This largest member of the deer family loves cold weather and frequents marshy meadows and edges of lakes and streams. About 800 moose inhabit the southern part of Yellowstone, Grand Teton National Park and surrounding national forests.
Moose are most heavily concentrated in Grand Teton Park. Look for them at Willow Flats, Christian Pond (near Willow Flats) and around Oxbow Bend.
In Yellowstone, see them in Willow Park, between Norris Junction and Mammoth Hot Springs. Also check out the Yellowstone Lake, Fishing Bridge and Hayden Valley regions.
To keep from sinking in mud while feeding, as the animal lowers its foot, a large dewclaw spreads to better support the weight. Similarly, the odd-looking crook of the hind leg allows a moose to pull the leg straight up, more easily releasing it from deep, sucking mud.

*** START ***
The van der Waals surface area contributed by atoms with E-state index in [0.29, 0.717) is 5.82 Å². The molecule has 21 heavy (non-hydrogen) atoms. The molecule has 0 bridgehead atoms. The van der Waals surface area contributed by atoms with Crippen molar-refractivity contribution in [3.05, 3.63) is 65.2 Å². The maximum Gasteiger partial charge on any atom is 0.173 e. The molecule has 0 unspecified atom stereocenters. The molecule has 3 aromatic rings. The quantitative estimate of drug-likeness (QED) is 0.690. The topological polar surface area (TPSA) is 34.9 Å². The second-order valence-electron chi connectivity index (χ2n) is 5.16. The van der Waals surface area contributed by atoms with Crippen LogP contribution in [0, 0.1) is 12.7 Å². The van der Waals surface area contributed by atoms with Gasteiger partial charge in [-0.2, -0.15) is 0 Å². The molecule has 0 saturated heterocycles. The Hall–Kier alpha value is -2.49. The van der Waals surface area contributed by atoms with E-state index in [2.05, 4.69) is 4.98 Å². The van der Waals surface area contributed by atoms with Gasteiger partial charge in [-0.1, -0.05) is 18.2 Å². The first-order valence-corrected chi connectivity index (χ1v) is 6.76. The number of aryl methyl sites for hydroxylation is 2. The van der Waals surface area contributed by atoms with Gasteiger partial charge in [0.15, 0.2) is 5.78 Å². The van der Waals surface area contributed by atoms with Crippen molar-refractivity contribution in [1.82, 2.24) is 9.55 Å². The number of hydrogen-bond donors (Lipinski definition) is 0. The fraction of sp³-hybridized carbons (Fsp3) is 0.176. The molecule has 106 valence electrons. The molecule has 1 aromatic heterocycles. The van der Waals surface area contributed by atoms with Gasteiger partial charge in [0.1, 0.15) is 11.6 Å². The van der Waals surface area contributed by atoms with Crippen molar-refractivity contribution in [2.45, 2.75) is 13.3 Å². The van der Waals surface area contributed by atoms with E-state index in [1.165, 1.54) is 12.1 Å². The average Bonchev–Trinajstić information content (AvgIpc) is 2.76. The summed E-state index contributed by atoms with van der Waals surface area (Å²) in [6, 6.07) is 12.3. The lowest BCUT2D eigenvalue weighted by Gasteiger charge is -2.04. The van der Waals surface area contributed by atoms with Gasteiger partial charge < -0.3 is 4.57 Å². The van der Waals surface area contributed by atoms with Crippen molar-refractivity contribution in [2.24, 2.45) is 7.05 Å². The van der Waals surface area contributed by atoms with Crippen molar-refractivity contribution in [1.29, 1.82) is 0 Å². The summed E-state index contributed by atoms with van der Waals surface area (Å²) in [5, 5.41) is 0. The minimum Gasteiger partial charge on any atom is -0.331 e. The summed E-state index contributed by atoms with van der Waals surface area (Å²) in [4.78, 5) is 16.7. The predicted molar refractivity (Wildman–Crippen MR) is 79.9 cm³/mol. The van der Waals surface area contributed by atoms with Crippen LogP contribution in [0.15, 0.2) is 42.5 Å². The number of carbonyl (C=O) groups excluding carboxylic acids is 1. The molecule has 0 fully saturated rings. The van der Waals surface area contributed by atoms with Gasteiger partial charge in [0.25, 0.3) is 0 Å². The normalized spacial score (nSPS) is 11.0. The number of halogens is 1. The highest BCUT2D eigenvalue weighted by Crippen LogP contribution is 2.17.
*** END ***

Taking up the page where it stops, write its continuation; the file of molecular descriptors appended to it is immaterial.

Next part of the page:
Bull moose lose their antlers anytime between December and March. The majority of the moose drop them in January. Immature bulls may not shed their antlers for the winter, but retain them until the following spring. Female moose do not have antlers.
A new set of antlers begin to grow the following spring, nourished by the covering of furry skin known as velvet. They take three to five months to develop fully – the velvet is then scraped and rubbed off against bushes and branches. The antlers are then ready for battle. Generally, each set of antlers will be larger than the one before.
Birds, carnivores and rodents eat dropped antlers as they are full of protein and moose themselves will eat antler velvet for the nutrients.
Take note—cow moose with young can be particularly dangerous.